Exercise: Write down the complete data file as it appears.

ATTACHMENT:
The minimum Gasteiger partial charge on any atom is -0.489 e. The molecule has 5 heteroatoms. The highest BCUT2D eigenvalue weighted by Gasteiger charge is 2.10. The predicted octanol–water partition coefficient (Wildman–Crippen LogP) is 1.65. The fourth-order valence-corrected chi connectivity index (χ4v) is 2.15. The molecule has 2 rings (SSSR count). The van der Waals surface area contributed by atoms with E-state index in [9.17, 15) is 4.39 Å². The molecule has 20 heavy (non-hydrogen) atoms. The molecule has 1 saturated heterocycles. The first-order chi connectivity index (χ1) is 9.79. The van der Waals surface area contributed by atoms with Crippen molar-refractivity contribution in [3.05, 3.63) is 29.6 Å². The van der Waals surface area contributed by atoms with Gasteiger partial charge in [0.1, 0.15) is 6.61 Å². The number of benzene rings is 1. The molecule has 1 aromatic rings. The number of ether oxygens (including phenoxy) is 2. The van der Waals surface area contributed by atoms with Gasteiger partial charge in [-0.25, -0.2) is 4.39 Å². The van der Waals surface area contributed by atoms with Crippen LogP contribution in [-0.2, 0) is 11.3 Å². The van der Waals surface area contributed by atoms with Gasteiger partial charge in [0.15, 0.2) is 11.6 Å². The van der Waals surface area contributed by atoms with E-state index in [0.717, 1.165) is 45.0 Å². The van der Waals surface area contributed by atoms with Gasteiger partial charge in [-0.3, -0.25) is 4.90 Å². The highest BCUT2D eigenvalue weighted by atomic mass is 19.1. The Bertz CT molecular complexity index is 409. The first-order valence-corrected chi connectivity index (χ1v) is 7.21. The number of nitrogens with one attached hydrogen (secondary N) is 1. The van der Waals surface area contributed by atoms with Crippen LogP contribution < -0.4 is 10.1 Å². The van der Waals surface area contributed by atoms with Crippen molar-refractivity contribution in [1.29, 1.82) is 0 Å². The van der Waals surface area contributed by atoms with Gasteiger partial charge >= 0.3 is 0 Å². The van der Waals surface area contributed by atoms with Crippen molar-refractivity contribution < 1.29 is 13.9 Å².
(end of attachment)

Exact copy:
The minimum Gasteiger partial charge on any atom is -0.489 e. The molecule has 5 heteroatoms. The highest BCUT2D eigenvalue weighted by Gasteiger charge is 2.10. The predicted octanol–water partition coefficient (Wildman–Crippen LogP) is 1.65. The fourth-order valence-corrected chi connectivity index (χ4v) is 2.15. The molecule has 2 rings (SSSR count). The van der Waals surface area contributed by atoms with E-state index in [9.17, 15) is 4.39 Å². The molecule has 20 heavy (non-hydrogen) atoms. The molecule has 1 saturated heterocycles. The first-order chi connectivity index (χ1) is 9.79. The van der Waals surface area contributed by atoms with Crippen molar-refractivity contribution in [3.05, 3.63) is 29.6 Å². The van der Waals surface area contributed by atoms with Gasteiger partial charge in [0.1, 0.15) is 6.61 Å². The number of benzene rings is 1. The molecule has 1 aromatic rings. The number of ether oxygens (including phenoxy) is 2. The van der Waals surface area contributed by atoms with Gasteiger partial charge in [-0.25, -0.2) is 4.39 Å². The van der Waals surface area contributed by atoms with Crippen LogP contribution in [-0.2, 0) is 11.3 Å². The van der Waals surface area contributed by atoms with Gasteiger partial charge in [0.15, 0.2) is 11.6 Å². The van der Waals surface area contributed by atoms with E-state index in [0.717, 1.165) is 45.0 Å². The van der Waals surface area contributed by atoms with Gasteiger partial charge in [-0.3, -0.25) is 4.90 Å². The highest BCUT2D eigenvalue weighted by atomic mass is 19.1. The Bertz CT molecular complexity index is 409. The first-order valence-corrected chi connectivity index (χ1v) is 7.21. The number of nitrogens with one attached hydrogen (secondary N) is 1. The van der Waals surface area contributed by atoms with Crippen LogP contribution < -0.4 is 10.1 Å². The van der Waals surface area contributed by atoms with Crippen molar-refractivity contribution in [1.29, 1.82) is 0 Å². The van der Waals surface area contributed by atoms with Gasteiger partial charge >= 0.3 is 0 Å². The van der Waals surface area contributed by atoms with Crippen molar-refractivity contribution < 1.29 is 13.9 Å².